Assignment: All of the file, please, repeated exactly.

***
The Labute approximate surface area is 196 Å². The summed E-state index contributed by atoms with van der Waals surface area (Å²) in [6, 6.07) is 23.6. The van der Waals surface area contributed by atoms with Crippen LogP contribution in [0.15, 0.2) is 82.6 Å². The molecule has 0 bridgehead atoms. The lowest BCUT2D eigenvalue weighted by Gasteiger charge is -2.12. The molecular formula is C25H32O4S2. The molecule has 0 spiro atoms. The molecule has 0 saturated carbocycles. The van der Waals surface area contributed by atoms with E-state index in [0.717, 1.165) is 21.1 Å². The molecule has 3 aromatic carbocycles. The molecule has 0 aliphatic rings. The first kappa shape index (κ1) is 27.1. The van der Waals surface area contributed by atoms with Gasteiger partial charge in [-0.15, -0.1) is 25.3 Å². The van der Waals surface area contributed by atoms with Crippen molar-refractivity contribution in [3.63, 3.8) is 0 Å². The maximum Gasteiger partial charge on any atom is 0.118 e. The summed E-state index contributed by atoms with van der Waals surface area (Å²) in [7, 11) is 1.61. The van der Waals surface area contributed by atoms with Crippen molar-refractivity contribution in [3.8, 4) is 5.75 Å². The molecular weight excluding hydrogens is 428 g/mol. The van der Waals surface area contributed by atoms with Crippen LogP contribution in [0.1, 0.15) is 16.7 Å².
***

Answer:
The Labute approximate surface area is 196 Å². The summed E-state index contributed by atoms with van der Waals surface area (Å²) in [6, 6.07) is 23.6. The van der Waals surface area contributed by atoms with Crippen LogP contribution in [0.15, 0.2) is 82.6 Å². The molecule has 0 bridgehead atoms. The lowest BCUT2D eigenvalue weighted by Gasteiger charge is -2.12. The molecular formula is C25H32O4S2. The molecule has 0 spiro atoms. The molecule has 0 saturated carbocycles. The van der Waals surface area contributed by atoms with E-state index in [0.717, 1.165) is 21.1 Å². The molecule has 3 aromatic carbocycles. The molecule has 0 aliphatic rings. The first kappa shape index (κ1) is 27.1. The van der Waals surface area contributed by atoms with Gasteiger partial charge in [-0.15, -0.1) is 25.3 Å². The van der Waals surface area contributed by atoms with Crippen molar-refractivity contribution in [3.63, 3.8) is 0 Å². The maximum Gasteiger partial charge on any atom is 0.118 e. The summed E-state index contributed by atoms with van der Waals surface area (Å²) in [7, 11) is 1.61. The van der Waals surface area contributed by atoms with Crippen molar-refractivity contribution in [3.8, 4) is 5.75 Å². The molecular weight excluding hydrogens is 428 g/mol. The van der Waals surface area contributed by atoms with Crippen LogP contribution in [0.1, 0.15) is 16.7 Å².